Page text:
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Open enrollment for small business owners

We know that running a business can be challenging, but we at Epia are here to help you! In this article, we bring you answers to some of the top questions about Open enrollment coming this November.

Regardless of your state, be aware of how to provide the best for your employees and keep your company within the law.

Under the Patient Protection and Affordable Care Act, employers of 50 or more employees are legally required to have an open enrollment period. Many smaller employers may also be required to have an open enrollment period as a condition of their agreement with their health insurance provider or due to local laws.

If you provide health insurance to your employees, you can contact your provider's benefits representative to help you determine whether open enrollment should be offered, and what else you may need to do based on your health insurance coverage agreement.

If you are an employer that does not offer health insurance, it may be helpful to provide your employees with information about the health insurance programs available in your area and how they can enroll.

How do small businesses start offering health benefits?

Some providers offer plans that are fully funded, which means that the plan is sponsored by the health insurance company rather than the employer. The benefit of this type of plan is that the fees are predictable, but are often more expensive than a self-funded plan. In contrast, the employer can sponsor a self-funded plan. This means, as an employer, you pay your employees' claims as they come in. Self-funded plans require much more administration, but can sometimes be the right choice, depending on the business. Before selecting a self-funded plan, it maybe wise to consult an attorney due to the complexity and greater financial unpredictability of these plans.

The best way to start providing health insurance benefits is to simply start researching and asking questions to learn about your options. But thinking of your company, we at EPIA.Inc want to make this process easier, in a practical and secure way you can access our free quote platform.

What happens if a business or employee misses open enrollment?

An employee who misses open enrollment may not be able to change their health insurance unless they have a qualifying life event. Most insurance providers, however, allow a 30-day grace period after open enrollment for employees to update their choices. If employees act quickly, they may be able to take advantage of this grace period.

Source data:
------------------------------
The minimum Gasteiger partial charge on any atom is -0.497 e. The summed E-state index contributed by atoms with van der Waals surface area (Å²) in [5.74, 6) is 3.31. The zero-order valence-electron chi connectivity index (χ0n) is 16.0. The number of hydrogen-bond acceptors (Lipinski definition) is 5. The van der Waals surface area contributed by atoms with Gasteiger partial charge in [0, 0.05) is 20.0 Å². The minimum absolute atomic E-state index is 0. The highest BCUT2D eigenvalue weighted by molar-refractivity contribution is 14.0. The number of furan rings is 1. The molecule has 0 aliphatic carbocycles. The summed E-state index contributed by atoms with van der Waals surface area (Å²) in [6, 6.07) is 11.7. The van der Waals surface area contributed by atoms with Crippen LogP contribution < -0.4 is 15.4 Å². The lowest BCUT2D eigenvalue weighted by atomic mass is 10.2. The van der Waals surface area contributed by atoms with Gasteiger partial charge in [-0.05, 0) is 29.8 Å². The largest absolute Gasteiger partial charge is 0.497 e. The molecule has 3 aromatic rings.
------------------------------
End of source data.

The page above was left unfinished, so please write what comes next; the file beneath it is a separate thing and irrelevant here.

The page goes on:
Count on our team to answer questions and keep your employees in compliance with their benefits.

Open enrollment periods are generally required under the Patient Protection and Affordable Care Act for employers who, on average, have at least 50 full-time employees. If an employer fails open enrollment, the insurance provider may impose certain consequences based on its contract with the employer. There may be tax consequences, penalties, or other legal issues that arise in the employment context as well.

Is it legal to auto-enroll employees if they forget to enroll?

Yes. Employers can auto-enroll employees if they do not choose an insurance plan. However, employers may have to meet very specific requirements for automatic enrollment. For example, enrollment may have to be for the lowest-cost medical plan. They may also have to provide certain notices about the automatic enrollment process, let employees decline coverage, and tell employees when they can choose a different option.

Auto-enrollment policies are not required, so small employers may want to avoid them unless there is a compelling reason to use this type of policy, such as a local employment law requiring employers to provide health benefits. Insurance providers may be able to provide employees directly with information about their plans and auto-enrollment details, or they may have forms that an employer can provide to their employees.

Make sure your coverage is right for you, feel safe and secure,

and contact us!

Get in touch:, (626) 912-1988

Source :


EPIA inc. is a private Insurance Agency with no ties with legal entities. The information contained in this article is based on information provided by the Medicare Official Website.

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